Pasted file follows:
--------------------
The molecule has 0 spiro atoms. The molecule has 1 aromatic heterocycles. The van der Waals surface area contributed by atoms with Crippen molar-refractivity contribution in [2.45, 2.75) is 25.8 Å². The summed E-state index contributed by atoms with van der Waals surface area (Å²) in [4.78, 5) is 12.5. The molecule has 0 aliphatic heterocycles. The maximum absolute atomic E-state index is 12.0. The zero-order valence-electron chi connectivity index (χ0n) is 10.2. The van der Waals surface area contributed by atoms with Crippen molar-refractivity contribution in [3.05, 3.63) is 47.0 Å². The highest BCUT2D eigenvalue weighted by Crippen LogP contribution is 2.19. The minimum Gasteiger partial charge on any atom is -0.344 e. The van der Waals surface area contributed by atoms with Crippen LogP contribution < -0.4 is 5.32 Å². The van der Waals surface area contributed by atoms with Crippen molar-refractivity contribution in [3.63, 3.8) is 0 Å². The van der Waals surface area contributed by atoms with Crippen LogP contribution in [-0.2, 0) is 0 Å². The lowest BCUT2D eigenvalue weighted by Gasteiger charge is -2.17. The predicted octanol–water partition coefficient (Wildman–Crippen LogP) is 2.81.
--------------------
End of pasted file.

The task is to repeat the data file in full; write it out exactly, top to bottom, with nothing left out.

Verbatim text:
The molecule has 0 spiro atoms. The molecule has 1 aromatic heterocycles. The van der Waals surface area contributed by atoms with Crippen molar-refractivity contribution in [2.45, 2.75) is 25.8 Å². The summed E-state index contributed by atoms with van der Waals surface area (Å²) in [4.78, 5) is 12.5. The molecule has 0 aliphatic heterocycles. The maximum absolute atomic E-state index is 12.0. The zero-order valence-electron chi connectivity index (χ0n) is 10.2. The van der Waals surface area contributed by atoms with Crippen molar-refractivity contribution in [3.05, 3.63) is 47.0 Å². The highest BCUT2D eigenvalue weighted by Crippen LogP contribution is 2.19. The minimum Gasteiger partial charge on any atom is -0.344 e. The van der Waals surface area contributed by atoms with Crippen LogP contribution < -0.4 is 5.32 Å². The van der Waals surface area contributed by atoms with Crippen molar-refractivity contribution in [3.63, 3.8) is 0 Å². The van der Waals surface area contributed by atoms with Crippen LogP contribution in [-0.2, 0) is 0 Å². The lowest BCUT2D eigenvalue weighted by Gasteiger charge is -2.17. The predicted octanol–water partition coefficient (Wildman–Crippen LogP) is 2.81.